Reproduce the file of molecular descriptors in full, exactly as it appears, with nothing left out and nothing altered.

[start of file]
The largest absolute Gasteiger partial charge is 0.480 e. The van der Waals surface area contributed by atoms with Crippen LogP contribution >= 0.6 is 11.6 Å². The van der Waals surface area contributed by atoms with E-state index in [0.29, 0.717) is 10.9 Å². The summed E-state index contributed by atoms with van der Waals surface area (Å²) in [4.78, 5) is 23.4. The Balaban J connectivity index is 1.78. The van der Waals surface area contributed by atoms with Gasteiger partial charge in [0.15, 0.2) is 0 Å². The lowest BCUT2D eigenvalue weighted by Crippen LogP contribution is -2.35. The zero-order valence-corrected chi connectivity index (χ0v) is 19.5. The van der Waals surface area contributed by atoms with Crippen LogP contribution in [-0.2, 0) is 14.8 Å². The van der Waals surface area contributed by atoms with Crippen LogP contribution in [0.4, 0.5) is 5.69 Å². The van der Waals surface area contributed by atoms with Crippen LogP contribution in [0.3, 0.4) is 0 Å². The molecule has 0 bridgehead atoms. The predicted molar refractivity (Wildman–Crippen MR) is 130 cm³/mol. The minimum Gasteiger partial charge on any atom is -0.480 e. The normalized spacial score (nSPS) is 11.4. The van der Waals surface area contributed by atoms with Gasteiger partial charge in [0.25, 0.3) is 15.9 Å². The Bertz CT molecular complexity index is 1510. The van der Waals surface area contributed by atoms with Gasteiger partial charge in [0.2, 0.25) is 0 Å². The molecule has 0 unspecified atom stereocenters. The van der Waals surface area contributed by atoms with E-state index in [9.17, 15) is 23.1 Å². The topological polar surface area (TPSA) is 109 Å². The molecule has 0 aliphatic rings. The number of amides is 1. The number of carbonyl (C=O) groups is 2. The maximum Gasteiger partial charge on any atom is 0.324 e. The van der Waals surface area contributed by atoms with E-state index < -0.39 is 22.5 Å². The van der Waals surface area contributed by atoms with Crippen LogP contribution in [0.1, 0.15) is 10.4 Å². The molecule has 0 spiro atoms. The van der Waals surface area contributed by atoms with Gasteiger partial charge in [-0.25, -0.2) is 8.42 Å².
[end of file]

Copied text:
The largest absolute Gasteiger partial charge is 0.480 e. The van der Waals surface area contributed by atoms with Crippen LogP contribution >= 0.6 is 11.6 Å². The van der Waals surface area contributed by atoms with E-state index in [0.29, 0.717) is 10.9 Å². The summed E-state index contributed by atoms with van der Waals surface area (Å²) in [4.78, 5) is 23.4. The Balaban J connectivity index is 1.78. The van der Waals surface area contributed by atoms with Gasteiger partial charge in [0.15, 0.2) is 0 Å². The lowest BCUT2D eigenvalue weighted by Crippen LogP contribution is -2.35. The zero-order valence-corrected chi connectivity index (χ0v) is 19.5. The van der Waals surface area contributed by atoms with Crippen LogP contribution in [-0.2, 0) is 14.8 Å². The van der Waals surface area contributed by atoms with Crippen LogP contribution in [0.4, 0.5) is 5.69 Å². The van der Waals surface area contributed by atoms with Crippen LogP contribution in [0.3, 0.4) is 0 Å². The molecule has 0 bridgehead atoms. The predicted molar refractivity (Wildman–Crippen MR) is 130 cm³/mol. The minimum Gasteiger partial charge on any atom is -0.480 e. The normalized spacial score (nSPS) is 11.4. The van der Waals surface area contributed by atoms with Gasteiger partial charge in [0.25, 0.3) is 15.9 Å². The Bertz CT molecular complexity index is 1510. The van der Waals surface area contributed by atoms with Gasteiger partial charge in [0.2, 0.25) is 0 Å². The molecule has 0 unspecified atom stereocenters. The van der Waals surface area contributed by atoms with E-state index in [9.17, 15) is 23.1 Å². The topological polar surface area (TPSA) is 109 Å². The molecule has 0 aliphatic rings. The number of amides is 1. The number of carbonyl (C=O) groups is 2. The maximum Gasteiger partial charge on any atom is 0.324 e. The van der Waals surface area contributed by atoms with E-state index < -0.39 is 22.5 Å². The van der Waals surface area contributed by atoms with Crippen LogP contribution in [0.1, 0.15) is 10.4 Å². The molecule has 0 spiro atoms. The van der Waals surface area contributed by atoms with Gasteiger partial charge in [-0.25, -0.2) is 8.42 Å².